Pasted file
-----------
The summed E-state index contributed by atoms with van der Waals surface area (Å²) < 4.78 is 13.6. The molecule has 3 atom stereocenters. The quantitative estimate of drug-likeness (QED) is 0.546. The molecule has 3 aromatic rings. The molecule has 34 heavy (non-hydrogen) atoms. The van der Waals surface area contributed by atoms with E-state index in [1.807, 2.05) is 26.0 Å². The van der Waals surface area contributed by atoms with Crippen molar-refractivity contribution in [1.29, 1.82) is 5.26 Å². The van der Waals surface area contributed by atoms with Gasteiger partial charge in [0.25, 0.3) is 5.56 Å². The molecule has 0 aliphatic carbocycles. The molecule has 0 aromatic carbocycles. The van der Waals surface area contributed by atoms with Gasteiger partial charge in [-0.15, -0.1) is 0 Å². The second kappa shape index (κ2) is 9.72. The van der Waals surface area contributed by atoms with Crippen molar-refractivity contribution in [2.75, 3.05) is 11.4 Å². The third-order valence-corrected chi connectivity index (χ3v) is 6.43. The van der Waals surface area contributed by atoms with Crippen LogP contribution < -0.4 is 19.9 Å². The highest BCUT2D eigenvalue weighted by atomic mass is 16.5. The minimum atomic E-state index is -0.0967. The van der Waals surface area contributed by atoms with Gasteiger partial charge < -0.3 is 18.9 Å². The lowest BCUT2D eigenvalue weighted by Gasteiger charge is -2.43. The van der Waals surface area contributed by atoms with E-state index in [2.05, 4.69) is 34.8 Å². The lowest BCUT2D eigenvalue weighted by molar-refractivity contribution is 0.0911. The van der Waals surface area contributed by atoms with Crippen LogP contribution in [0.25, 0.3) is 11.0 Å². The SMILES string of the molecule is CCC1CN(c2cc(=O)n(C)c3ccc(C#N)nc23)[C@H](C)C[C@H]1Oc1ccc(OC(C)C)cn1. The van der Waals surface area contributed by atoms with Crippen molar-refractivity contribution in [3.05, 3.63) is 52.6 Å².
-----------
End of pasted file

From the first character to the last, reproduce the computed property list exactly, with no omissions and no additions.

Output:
The summed E-state index contributed by atoms with van der Waals surface area (Å²) < 4.78 is 13.6. The molecule has 3 atom stereocenters. The quantitative estimate of drug-likeness (QED) is 0.546. The molecule has 3 aromatic rings. The molecule has 34 heavy (non-hydrogen) atoms. The van der Waals surface area contributed by atoms with E-state index in [1.807, 2.05) is 26.0 Å². The van der Waals surface area contributed by atoms with Crippen molar-refractivity contribution in [1.29, 1.82) is 5.26 Å². The van der Waals surface area contributed by atoms with Gasteiger partial charge in [0.25, 0.3) is 5.56 Å². The molecule has 0 aliphatic carbocycles. The molecule has 0 aromatic carbocycles. The van der Waals surface area contributed by atoms with Gasteiger partial charge in [-0.15, -0.1) is 0 Å². The second kappa shape index (κ2) is 9.72. The van der Waals surface area contributed by atoms with Crippen molar-refractivity contribution in [2.75, 3.05) is 11.4 Å². The third-order valence-corrected chi connectivity index (χ3v) is 6.43. The van der Waals surface area contributed by atoms with Crippen LogP contribution < -0.4 is 19.9 Å². The highest BCUT2D eigenvalue weighted by atomic mass is 16.5. The minimum atomic E-state index is -0.0967. The van der Waals surface area contributed by atoms with Gasteiger partial charge < -0.3 is 18.9 Å². The lowest BCUT2D eigenvalue weighted by Gasteiger charge is -2.43. The van der Waals surface area contributed by atoms with E-state index in [2.05, 4.69) is 34.8 Å². The lowest BCUT2D eigenvalue weighted by molar-refractivity contribution is 0.0911. The van der Waals surface area contributed by atoms with Crippen LogP contribution in [0.25, 0.3) is 11.0 Å². The SMILES string of the molecule is CCC1CN(c2cc(=O)n(C)c3ccc(C#N)nc23)[C@H](C)C[C@H]1Oc1ccc(OC(C)C)cn1. The van der Waals surface area contributed by atoms with Crippen molar-refractivity contribution in [3.05, 3.63) is 52.6 Å².